Chandigarh: The price of a dressed chicken has touched an all-time low as it is quoted at Rs 38 a kg in the retail market. In the wholesale it was between Rs 32 and Rs 35 a kg. Interestingly, the minimum price of ladoos in the region is Rs 45 per kg.
Unprecedented slash in the rate is attributed to the glut in production, besides the seasonal drop in consumption on account of "shradhs" and "navratras".
Talking to The Tribune here today, Mr Surjit Singh Sagri, president, North Zone Broiler Breeders Association, said the prices of chicken had dropped drastically throughout the country.
The wholesale rate of a live chicken was quoted at Rs 26 a kg in Kolkata, Rs 23 in Nasik, Rs 28 in Mumbai, Rs 23 in Jalandhar, Rs 21 in Chandigarh and Rs 19 in Sirsa. On an average, the price of a dressed chicken is 50 to 60 per cent more than of the live chicken.
"We do not foresee any substantial increase in chicken prices in the coming months because all big broiler breeders have large stocks. Since the prices of poultry feed are rising because of shortage of maize, poultry farmers are trying to market small-size birds so as to reduce the cost of their production. A dressed chicken, which is being sold for Rs 38 a kg in the retail market, is costing a breeder Rs 32 to Rs 35 a kg," reveals Mr Sagri.
A survey by The Tribune revealed that though there was no uniformity in the retail price of a dressed chicken, in certain pockets the rate was between Rs 38 and Rs 40 a kg. In Chandigarh, both in Sector 41 and Sector 42, a dressed chicken was selling at Rs 38 a kg.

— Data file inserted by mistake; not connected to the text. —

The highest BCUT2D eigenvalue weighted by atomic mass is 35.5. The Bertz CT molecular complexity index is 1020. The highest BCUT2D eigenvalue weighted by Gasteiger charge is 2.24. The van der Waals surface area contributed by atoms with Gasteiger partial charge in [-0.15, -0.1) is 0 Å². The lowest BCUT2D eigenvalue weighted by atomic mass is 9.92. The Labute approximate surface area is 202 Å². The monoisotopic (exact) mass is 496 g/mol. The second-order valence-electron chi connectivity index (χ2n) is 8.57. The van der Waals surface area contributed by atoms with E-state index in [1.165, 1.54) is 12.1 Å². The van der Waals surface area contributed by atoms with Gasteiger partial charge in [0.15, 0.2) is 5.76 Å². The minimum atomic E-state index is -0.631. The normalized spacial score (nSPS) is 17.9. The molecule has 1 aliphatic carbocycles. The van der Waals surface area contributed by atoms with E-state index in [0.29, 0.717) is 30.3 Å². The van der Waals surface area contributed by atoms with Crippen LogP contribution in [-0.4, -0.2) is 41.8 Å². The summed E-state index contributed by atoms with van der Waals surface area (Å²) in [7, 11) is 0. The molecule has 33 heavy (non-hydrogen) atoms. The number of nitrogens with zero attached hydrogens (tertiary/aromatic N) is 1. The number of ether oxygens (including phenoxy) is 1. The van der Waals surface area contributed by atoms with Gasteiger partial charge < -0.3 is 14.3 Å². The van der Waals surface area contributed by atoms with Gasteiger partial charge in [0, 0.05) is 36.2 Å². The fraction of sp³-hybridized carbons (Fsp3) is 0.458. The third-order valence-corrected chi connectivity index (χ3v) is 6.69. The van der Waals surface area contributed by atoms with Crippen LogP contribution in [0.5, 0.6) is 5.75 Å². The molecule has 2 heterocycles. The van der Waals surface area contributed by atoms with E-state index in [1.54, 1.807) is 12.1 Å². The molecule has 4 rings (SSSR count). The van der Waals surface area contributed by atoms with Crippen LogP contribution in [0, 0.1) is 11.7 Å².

Similarly, in Sirsa, it was selling at Rs 40 a kg. In various Punjab markets, the rate varied between Rs 38 and Rs 45 a kg. The problem, says Mr Sagri, arose because of a slump in southern India where the price of a live chicken dropped to a low of Rs 14 a kg. Because of the steep drop in the prices, many farmers in South India have cut down their production for the coming months.
Anticipating an increased demand from South India, many of the breeders in North India went for an increased production as hatcheries, with no takers in the South, diverted their supplies to the North. Fresh chicks were sold for Rs 2 to 5 a piece against the normal price of Rs 6 a piece.
The other reason attributed for the drop in the prices of chicken has been the entry of integrators or bigger players who boast of large production capacities. Insiders in the poultry industry feel that the coming of the integrators has started ringing the death bells for smaller and marginal poultry farmers as they may not be able to survive the onslaught of the cut prices